Anti-Social Behaviour Orders (ASBO's)

ASBO: What's this all about then?

ASBO's can only be used against an individual over the age of 10 and must be used in a framework of partnership with all relevant agencies.

All very well and good if your agencies work in partnership?!

The ASBO or 'Anti-Social Behaviour Order' had been hailed as the solution to much of the inappropriate and anti-social behaviour in our communities today, in the United Kingdom.

 

There is so much written on the ASBO procedure within so much detail, we are not going to try and outdo or reinvent the wheel. If you're looking for a step-by-step, in depth analysis of ASBO use from start to finish, this won't give you that either. If you're looking for an ASBO overview and some independent viewpoints, then this is for you.



We will though however, try and explain in clear and simple terms what an ASBO is and the basics of when an ASBO can be applied for. Hopefully this springboard will give you the basis of where to go next.

 

Whatever your views, ASBO's are in force for a variety of reasons and across the UK. Anti-Social Behaviour orders can be implemented against any individual who is over the age of ten (10) years. ASBO’s can only be ultimately successful when they are based on an action which is in partnership with all the relevant agencies (the police, local authorities, youth offending teams, registered social landlords, etc).

 

Ouch! ASBO's can give you up to 5 years in prison (or young offenders institute for young people) or one big fine if they are broken.

 

If any person then involves themselves in one or more instances to 'harass, alarm or cause distress to others' then by law, they can be bound to an Anti-Social Behaviour Order. If an ASBO conditions are broken, then a fine or imprisonment are real possibilities. So, an ASBO carries legal force, where an ‘Acceptable Behaviour Contract’ (an ABC) for instance, does not.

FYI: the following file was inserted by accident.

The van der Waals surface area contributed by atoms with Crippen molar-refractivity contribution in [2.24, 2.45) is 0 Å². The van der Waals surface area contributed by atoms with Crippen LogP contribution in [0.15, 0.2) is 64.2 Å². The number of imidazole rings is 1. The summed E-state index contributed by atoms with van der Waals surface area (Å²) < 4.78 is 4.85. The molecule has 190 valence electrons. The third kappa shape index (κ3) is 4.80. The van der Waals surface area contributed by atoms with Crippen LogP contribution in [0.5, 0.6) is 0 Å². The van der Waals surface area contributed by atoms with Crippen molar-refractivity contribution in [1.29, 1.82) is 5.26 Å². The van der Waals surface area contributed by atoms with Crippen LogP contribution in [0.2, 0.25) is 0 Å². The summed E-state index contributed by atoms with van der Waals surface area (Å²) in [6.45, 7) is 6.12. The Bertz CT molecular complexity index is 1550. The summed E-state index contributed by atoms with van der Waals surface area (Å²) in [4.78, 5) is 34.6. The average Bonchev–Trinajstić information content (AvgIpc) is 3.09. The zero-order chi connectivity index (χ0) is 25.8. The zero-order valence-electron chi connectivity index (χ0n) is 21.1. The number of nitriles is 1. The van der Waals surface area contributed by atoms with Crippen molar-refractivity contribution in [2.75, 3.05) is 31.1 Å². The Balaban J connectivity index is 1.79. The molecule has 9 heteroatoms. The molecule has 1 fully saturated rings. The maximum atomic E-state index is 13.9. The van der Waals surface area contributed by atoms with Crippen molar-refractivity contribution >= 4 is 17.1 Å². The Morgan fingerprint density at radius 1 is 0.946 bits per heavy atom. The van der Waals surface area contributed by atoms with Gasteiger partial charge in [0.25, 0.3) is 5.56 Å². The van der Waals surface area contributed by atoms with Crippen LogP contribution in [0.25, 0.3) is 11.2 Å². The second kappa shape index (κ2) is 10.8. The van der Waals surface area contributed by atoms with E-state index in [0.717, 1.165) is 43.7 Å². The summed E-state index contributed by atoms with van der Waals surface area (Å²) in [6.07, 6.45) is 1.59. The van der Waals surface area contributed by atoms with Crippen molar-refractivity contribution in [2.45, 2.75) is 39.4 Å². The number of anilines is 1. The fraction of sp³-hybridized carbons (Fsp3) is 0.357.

ASBO's can help protect members of a community from those people who insist on making the lives of others a misery, but may not be successfully prosecuted through just one single incident of inappropriate behaviour. In this instance, those members of society that behave irresponsibly during a consistent time period can be tackled via an order. They are not designed to be a replacement for other existing crime dealing methods or make unlawful behaviour acceptable.

 

Behaviour which is unwanted can occur in your town centre, your housing estate or even your backyard. Anti-Social Behaviour appears to be more of the 'norm' in modern society than ever before. A person or community experiencing anti-social behaviour can ask their local authority to deal with the problem. It makes no difference if you are a local authority tenant or if you own your own home.

 

An anti-social behaviour order (ASBO) prevents the 'perpetrator' (those people responsible) from carrying out an anti-social act or series of anti-social behaviour. ASBO's are designed to stop unacceptable and anti-social behaviour and prevent members of the public being targeted further by such acts. The ASBO, in theory, prevents a perpetrator from being present in specific areas in local communities (known as 'exclusion zones').

 

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